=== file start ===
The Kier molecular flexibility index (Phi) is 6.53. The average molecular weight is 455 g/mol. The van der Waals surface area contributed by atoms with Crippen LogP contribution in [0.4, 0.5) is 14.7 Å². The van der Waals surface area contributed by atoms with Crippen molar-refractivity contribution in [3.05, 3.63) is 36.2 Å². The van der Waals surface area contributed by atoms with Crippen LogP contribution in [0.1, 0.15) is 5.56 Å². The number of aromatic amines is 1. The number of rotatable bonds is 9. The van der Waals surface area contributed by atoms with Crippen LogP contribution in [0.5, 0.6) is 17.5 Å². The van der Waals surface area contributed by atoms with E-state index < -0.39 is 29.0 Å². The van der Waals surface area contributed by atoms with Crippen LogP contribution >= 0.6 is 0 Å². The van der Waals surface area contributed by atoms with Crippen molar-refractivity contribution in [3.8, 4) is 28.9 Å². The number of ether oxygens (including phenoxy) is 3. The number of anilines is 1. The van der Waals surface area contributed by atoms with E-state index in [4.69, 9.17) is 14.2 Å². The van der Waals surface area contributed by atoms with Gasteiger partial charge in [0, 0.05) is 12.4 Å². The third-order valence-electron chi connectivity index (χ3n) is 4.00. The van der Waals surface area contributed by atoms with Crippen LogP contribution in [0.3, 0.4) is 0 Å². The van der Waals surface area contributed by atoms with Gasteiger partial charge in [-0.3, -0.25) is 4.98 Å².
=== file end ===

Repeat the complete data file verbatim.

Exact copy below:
The Kier molecular flexibility index (Phi) is 6.53. The average molecular weight is 455 g/mol. The van der Waals surface area contributed by atoms with Crippen LogP contribution in [0.4, 0.5) is 14.7 Å². The van der Waals surface area contributed by atoms with Crippen molar-refractivity contribution in [3.05, 3.63) is 36.2 Å². The van der Waals surface area contributed by atoms with Crippen LogP contribution in [0.1, 0.15) is 5.56 Å². The number of aromatic amines is 1. The number of rotatable bonds is 9. The van der Waals surface area contributed by atoms with Crippen LogP contribution in [0.5, 0.6) is 17.5 Å². The van der Waals surface area contributed by atoms with E-state index < -0.39 is 29.0 Å². The van der Waals surface area contributed by atoms with Crippen LogP contribution >= 0.6 is 0 Å². The van der Waals surface area contributed by atoms with Crippen molar-refractivity contribution in [3.8, 4) is 28.9 Å². The number of ether oxygens (including phenoxy) is 3. The number of anilines is 1. The van der Waals surface area contributed by atoms with E-state index in [4.69, 9.17) is 14.2 Å². The van der Waals surface area contributed by atoms with Gasteiger partial charge in [0, 0.05) is 12.4 Å². The third-order valence-electron chi connectivity index (χ3n) is 4.00. The van der Waals surface area contributed by atoms with Crippen LogP contribution in [0.3, 0.4) is 0 Å². The van der Waals surface area contributed by atoms with Gasteiger partial charge in [-0.3, -0.25) is 4.98 Å².